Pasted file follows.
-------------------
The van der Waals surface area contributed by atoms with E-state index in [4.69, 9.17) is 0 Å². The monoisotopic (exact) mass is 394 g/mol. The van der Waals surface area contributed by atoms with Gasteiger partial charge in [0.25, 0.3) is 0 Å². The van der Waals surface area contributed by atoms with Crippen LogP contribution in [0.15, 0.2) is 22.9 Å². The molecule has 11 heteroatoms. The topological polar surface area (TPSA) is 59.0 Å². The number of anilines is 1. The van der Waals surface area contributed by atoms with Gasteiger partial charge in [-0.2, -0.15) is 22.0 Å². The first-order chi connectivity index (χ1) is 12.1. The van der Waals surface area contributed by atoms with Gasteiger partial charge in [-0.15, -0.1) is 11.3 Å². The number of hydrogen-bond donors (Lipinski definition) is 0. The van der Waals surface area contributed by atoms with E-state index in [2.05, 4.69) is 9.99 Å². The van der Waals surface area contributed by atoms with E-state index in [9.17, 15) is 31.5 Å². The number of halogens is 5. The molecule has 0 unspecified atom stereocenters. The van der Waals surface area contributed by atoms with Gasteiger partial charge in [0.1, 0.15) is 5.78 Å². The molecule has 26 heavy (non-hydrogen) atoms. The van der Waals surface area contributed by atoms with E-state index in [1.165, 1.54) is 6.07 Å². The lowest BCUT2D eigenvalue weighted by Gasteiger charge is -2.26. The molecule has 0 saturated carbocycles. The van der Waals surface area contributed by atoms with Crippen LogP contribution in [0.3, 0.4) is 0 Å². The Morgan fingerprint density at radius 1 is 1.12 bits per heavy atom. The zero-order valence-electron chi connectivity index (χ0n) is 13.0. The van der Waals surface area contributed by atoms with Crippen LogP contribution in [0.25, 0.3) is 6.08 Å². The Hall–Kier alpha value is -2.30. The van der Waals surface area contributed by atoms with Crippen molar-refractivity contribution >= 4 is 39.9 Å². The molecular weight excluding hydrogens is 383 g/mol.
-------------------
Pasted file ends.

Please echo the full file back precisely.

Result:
The van der Waals surface area contributed by atoms with E-state index in [4.69, 9.17) is 0 Å². The monoisotopic (exact) mass is 394 g/mol. The van der Waals surface area contributed by atoms with Gasteiger partial charge in [0.25, 0.3) is 0 Å². The van der Waals surface area contributed by atoms with Crippen LogP contribution in [0.15, 0.2) is 22.9 Å². The molecule has 11 heteroatoms. The topological polar surface area (TPSA) is 59.0 Å². The number of anilines is 1. The van der Waals surface area contributed by atoms with Gasteiger partial charge in [-0.2, -0.15) is 22.0 Å². The first-order chi connectivity index (χ1) is 12.1. The van der Waals surface area contributed by atoms with Gasteiger partial charge in [-0.15, -0.1) is 11.3 Å². The number of hydrogen-bond donors (Lipinski definition) is 0. The van der Waals surface area contributed by atoms with E-state index in [2.05, 4.69) is 9.99 Å². The van der Waals surface area contributed by atoms with E-state index in [9.17, 15) is 31.5 Å². The number of halogens is 5. The molecule has 0 unspecified atom stereocenters. The van der Waals surface area contributed by atoms with Gasteiger partial charge in [0.1, 0.15) is 5.78 Å². The molecule has 26 heavy (non-hydrogen) atoms. The van der Waals surface area contributed by atoms with E-state index in [1.165, 1.54) is 6.07 Å². The lowest BCUT2D eigenvalue weighted by Gasteiger charge is -2.26. The molecule has 0 saturated carbocycles. The van der Waals surface area contributed by atoms with Crippen LogP contribution in [0.3, 0.4) is 0 Å². The Morgan fingerprint density at radius 1 is 1.12 bits per heavy atom. The zero-order valence-electron chi connectivity index (χ0n) is 13.0. The van der Waals surface area contributed by atoms with Crippen LogP contribution in [0.25, 0.3) is 6.08 Å². The Hall–Kier alpha value is -2.30. The van der Waals surface area contributed by atoms with Crippen molar-refractivity contribution >= 4 is 39.9 Å². The molecular weight excluding hydrogens is 383 g/mol.